Yesterday I attended RIT’s 36th Annual Expressions of King’s Legacy, with keynote speaker Marc Lamont Hill. The event started with the beautiful Reenah Oshun Golden and Dee Ponder sharing their powerful words and music.
Dr Hill spoke about the neutering of MLK’s legacy, his reduction to the ornamental, to the insipid postage stamp. Yet when he was alive, he was an enemy of the state, deemed a bad influence for the younger generation, someone who had been to jail too many times. He would never have been invited to RIT to give a keynote lecture.
Dr Hill spoke about the radical imagination – how our goals and actions do not have to fit the limits of our present circumstance. He also talked about radical listening, by which he meant the ability to listen to every voice and connect social justice struggles all over the world. It was a wonderful (and much needed) reminder of the internationalism of Black power movements. For example, one cannot dismiss war because one is committed to the alleviation of poverty, one cannot talk about prison reform without talking about school reform. MLK saw the interconnectedness between the triple evils of racism, poverty and militarism – forms of violence that validate and reinforce one another in order to create a vicious circle.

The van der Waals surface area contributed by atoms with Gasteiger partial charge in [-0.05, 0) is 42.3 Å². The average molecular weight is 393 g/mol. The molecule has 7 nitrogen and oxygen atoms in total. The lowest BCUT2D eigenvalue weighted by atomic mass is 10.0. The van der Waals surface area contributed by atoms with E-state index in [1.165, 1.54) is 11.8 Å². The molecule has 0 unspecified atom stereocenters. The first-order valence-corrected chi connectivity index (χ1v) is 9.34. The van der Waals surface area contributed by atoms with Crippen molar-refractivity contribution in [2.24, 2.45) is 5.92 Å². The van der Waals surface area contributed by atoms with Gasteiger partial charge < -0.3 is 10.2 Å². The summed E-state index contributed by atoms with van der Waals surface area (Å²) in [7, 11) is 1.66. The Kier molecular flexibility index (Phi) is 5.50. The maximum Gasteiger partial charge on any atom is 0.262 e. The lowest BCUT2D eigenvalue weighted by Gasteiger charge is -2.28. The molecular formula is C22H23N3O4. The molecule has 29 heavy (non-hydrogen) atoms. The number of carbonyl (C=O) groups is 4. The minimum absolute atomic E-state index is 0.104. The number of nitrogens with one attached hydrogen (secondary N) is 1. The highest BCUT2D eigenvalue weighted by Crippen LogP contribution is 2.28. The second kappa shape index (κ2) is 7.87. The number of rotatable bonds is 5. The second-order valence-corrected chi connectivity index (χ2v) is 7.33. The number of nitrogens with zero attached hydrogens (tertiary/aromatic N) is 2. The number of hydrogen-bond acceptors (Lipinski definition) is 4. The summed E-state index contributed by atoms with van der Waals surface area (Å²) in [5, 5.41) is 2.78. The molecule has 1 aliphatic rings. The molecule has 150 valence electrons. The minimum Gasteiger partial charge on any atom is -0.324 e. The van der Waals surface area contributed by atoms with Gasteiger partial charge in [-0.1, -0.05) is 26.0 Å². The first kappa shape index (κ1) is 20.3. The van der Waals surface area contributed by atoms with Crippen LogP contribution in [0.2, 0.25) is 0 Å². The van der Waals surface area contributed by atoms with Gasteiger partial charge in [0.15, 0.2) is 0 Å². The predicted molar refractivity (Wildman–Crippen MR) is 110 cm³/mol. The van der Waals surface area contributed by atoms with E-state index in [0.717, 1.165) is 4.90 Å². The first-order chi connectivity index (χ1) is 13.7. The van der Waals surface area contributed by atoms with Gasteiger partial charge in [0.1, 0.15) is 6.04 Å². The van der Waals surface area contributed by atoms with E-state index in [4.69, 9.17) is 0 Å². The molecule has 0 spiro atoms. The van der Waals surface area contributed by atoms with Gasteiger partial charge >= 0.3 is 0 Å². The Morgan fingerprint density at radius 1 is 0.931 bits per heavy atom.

Capitalism, of course, is the fountainhead of this systemic violence, for what is war but economically marginalized people in one country killing other poor people in another? What is environmental degradation but the placement of power plants and waste dumps in certain neighborhoods? In Flint, car companies had refused to use water that was causing car parts to rust, yet that same water was deemed potable for Black children.
Dr Hill wants MLK’s “I have a dream” speech to be retired because of how it has become a trope for American diversity. The speech is not about dreams, it’s about broken promises. It’s about capitalism’s inability to deliver any kind of equality.
Yes, it can be lonely to talk about racism, transphobia, and the Israeli occupation of Palestine. It can be unpopular to focus not just on Trump’s excesses but also on Obama’s drones and our ongoing wars. But make these links, we must, and link our radical imagination to radical action in order to fight and resist together, we must.
I found Dr Hill at the end of this event and shook his hand. As a woman of color from the global South, as a Muslim American, I thanked him for saying the word “Palestine” and for acknowledging Obama’s drones. It’s a challenge to get activists, let alone people in the larger community, to stand by these truths. It was incredibly important to hear these words spoken loud and clear in such a large forum.